Residents of Mastic, Mastic Beach and Shirley will head to the polls in a special vote next month, which would establish a sewer district in the waterfront community. The vote will take place on Jan. 22 and would approve a plan to construct a sewer system completely funded by federal grant money.
According to officials, the project has continued to see significant support. Their main points for pushing it forward is the toxicity of the Forge River, improvements to the environment, a modernized system, and overall savings for taxpayers. Supporters of the project are calling it a once-in-a-lifetime opportunity.
Nicholas Calderon, a representative of the Long Island chapter of Nature Conservancy, said the organization is behind the project for environmental reasons, but also to improve quality of life in the community. He said the large amounts of nitrogen currently in the water is a major issue and needs to be addressed in order to preserve Long Island’s way of life. Calderon added that it is a big step forward and would be the largest water-quality improvement action in Suffolk County in 40 years.
Peter Scully, deputy county executive, called the project “historic” and explained that federal funds are what made it possible. He said the switch to sewers is a net savings for taxpayers in the community, who have to currently pay to clean out their septic tanks every year. The sewer system would cost $470 in annual maintenance and cleaning. Scully added that restoring water quality to the region is crucial and would allow for more economic activity and improved quality of life. He also said it has a major impact on property values.
Jon Sieberts of Vision Long Island called the funded construction “a gift” and that the project is long overdue.
According to Suffolk County Legis. Rudy Sunderman, surveys of properties have begun taking place, which is the first step in the building phase of the project. Residents are currently receiving visits from engineers who will survey their property and gain information in order to accurately plan the construction phase. Before someone shows up at the front door, residents will receive a door hanger to signify that someone plans to visit soon. Technicians will locate existing water lines, electrical lines, etc., locate existing sewage disposal systems, and take photos of the exterior of the property. They will also need to enter the home to verify information for the existing electrical panel and sewer line, if applicable, including taking photos.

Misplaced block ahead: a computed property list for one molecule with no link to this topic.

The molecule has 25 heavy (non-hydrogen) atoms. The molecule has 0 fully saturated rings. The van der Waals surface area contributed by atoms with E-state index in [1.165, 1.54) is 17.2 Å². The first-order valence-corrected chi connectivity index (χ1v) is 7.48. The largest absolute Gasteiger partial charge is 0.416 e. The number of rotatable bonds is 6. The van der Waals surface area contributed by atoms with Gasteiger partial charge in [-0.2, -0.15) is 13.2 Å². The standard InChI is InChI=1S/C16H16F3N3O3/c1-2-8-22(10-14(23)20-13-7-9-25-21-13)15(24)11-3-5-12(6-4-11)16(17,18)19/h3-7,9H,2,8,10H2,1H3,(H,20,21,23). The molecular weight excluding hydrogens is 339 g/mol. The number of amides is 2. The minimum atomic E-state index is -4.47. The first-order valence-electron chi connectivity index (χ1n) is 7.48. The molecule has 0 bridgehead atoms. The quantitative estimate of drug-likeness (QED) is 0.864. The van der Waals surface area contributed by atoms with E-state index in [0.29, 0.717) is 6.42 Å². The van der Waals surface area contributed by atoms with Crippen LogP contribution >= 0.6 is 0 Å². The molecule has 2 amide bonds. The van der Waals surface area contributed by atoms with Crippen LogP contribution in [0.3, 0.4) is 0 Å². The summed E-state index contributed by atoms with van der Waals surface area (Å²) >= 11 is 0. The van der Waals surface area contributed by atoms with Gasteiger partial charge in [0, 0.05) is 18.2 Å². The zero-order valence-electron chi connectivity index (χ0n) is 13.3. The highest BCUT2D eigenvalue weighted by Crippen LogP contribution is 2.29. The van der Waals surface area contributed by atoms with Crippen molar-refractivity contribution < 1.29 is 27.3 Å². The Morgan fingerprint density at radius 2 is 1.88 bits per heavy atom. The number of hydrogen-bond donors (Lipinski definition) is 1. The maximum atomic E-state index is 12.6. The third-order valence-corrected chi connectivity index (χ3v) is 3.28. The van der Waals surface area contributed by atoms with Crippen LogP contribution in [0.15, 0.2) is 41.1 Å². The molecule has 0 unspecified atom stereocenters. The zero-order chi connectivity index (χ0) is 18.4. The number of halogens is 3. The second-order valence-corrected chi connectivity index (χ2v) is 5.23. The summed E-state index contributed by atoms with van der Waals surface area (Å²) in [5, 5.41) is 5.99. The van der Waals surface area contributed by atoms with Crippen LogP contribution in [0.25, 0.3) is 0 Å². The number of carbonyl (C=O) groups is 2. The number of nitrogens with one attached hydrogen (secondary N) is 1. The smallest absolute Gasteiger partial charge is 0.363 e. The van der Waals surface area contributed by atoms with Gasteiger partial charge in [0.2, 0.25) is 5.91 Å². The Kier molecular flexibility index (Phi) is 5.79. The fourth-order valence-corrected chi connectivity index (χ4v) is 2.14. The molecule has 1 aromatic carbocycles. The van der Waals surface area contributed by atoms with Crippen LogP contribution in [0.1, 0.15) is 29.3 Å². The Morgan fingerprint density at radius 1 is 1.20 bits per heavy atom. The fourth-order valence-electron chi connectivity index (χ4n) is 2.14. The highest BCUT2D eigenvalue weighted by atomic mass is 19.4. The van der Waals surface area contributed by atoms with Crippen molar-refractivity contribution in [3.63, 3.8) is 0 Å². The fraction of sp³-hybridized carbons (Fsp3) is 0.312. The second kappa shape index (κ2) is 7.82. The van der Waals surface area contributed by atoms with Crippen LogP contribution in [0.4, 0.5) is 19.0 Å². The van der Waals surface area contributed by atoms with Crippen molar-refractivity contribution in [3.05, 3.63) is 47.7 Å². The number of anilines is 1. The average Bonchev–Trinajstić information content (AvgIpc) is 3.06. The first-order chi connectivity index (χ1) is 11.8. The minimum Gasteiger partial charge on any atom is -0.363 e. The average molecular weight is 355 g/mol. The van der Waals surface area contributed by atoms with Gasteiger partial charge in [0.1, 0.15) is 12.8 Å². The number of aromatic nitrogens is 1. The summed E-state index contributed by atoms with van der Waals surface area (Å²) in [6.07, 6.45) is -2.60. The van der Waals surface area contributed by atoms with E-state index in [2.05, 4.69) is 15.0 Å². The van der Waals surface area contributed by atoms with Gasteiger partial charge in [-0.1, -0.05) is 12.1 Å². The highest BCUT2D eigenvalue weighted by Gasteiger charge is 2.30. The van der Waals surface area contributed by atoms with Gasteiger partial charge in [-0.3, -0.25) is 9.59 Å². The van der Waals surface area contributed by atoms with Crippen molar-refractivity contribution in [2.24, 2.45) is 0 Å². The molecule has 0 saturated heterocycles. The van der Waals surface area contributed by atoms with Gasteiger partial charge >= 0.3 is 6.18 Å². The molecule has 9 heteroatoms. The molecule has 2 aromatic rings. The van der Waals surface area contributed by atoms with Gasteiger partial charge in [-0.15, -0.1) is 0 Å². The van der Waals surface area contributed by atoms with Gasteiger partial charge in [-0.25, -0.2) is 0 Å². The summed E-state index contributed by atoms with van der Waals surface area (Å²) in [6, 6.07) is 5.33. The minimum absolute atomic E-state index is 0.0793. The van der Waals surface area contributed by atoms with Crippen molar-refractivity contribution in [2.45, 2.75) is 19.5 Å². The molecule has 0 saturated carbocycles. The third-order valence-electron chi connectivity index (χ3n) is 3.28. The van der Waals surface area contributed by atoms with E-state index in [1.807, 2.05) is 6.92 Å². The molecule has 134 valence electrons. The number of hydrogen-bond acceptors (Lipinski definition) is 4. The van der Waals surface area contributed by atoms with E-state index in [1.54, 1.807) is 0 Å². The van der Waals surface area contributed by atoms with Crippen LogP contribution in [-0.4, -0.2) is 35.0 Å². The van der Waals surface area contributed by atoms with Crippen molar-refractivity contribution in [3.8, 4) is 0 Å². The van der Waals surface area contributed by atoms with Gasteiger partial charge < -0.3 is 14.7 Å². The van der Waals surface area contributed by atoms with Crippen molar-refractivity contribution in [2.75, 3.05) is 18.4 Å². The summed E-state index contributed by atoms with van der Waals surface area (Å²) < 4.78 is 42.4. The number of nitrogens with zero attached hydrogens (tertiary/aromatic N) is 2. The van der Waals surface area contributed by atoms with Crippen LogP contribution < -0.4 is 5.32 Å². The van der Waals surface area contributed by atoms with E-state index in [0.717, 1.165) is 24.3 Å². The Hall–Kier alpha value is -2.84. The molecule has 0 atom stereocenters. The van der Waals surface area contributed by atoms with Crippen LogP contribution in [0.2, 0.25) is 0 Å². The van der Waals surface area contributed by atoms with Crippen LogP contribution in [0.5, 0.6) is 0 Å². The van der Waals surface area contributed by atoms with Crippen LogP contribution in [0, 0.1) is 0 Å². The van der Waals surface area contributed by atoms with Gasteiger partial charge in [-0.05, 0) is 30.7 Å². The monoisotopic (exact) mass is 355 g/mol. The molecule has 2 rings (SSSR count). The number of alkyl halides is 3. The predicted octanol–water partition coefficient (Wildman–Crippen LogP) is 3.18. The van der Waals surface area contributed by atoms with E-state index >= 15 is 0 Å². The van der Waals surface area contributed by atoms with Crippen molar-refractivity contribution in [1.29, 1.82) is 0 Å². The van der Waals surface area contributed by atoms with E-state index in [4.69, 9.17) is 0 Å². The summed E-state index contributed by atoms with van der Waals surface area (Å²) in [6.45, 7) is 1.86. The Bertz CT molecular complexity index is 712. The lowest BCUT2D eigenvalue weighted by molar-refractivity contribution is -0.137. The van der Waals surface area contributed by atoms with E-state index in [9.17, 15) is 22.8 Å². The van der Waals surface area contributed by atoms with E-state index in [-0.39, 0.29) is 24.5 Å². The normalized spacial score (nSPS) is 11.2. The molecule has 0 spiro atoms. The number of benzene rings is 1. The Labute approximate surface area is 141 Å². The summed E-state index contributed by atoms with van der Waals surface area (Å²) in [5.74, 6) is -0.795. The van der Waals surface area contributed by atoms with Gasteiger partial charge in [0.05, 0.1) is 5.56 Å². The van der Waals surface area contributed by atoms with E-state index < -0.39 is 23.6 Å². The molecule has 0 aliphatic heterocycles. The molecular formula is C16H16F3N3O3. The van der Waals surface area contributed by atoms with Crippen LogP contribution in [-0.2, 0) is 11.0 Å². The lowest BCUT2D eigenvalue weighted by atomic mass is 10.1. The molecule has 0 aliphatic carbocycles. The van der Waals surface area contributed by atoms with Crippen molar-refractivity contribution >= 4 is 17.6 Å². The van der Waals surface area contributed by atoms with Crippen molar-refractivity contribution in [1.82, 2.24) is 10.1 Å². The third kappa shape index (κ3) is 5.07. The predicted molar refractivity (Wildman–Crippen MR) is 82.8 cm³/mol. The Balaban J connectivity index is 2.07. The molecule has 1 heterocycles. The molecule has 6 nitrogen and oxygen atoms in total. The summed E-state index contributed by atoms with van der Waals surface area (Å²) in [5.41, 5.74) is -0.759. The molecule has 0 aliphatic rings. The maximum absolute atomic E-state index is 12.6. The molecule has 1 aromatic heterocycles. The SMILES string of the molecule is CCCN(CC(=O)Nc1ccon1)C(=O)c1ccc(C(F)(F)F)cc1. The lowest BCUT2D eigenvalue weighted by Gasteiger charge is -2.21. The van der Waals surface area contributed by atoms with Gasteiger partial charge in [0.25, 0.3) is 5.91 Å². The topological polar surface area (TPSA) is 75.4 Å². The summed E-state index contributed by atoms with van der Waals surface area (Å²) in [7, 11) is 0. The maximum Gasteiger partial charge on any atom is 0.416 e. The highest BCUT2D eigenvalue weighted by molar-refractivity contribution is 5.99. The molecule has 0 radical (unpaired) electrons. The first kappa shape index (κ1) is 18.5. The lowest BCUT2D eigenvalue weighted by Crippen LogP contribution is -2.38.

A challenge for officials has been to get the public educated and informed on its benefits. Sunderman said that informing residents has been his major goal since taking office, adding that many he interacted with on his campaign were unaware it even existed. He hopes residents will be able to make an educated decision on Jan. 22.
Should the vote fail, Sunderman said, the project stops and the money that has already been set aside will go elsewhere. However, if the voters approve the plan, the construction phase will shortly begin and he will work on gaining funding for phases 3 and 4, which cover southern Mastic and Mastic Beach.
Sieberts agreed that informing the public has been a challenge, but has been focusing on the benefits versus the cost. Sunderman has dealt with the issues personally, from the polluted water and the overexposed septic system. He said that when the tide was at a certain level, his family couldn’t wash clothes or flush the toilet.
Maria Brandis, a teacher in the William Floyd School District and a resident of Mastic, wanted to get as much information as she could and wanted to make sure she got the facts straight. After what she’s seen, she supports the project, hoping it improves community life and water quality. She hopes it will move forward, creating additional opportunities for residents and businesses. Brandis called the upgrade an “investment” in the community and said it’s important to push forward.
Phase 1 of the project covers Montauk Highway in Shirley, from just west of William Floyd Parkway through Mastic, ending at the Forge River. It goes almost up to Sunrise Highway and ends on Mastic Boulevard on the train tracks. Phase 2 begins south of the tracks and ends between Meadowmere and Riverside avenues. Phases 3 and 4 cannot be completed until 1 and 2 are approved in September. He added that he has already begun looking for funding sources for the second half of the project and has put in a request for about $500 million, which would require another vote.
For additional information on the project, please visit forgewatershedsewers.com.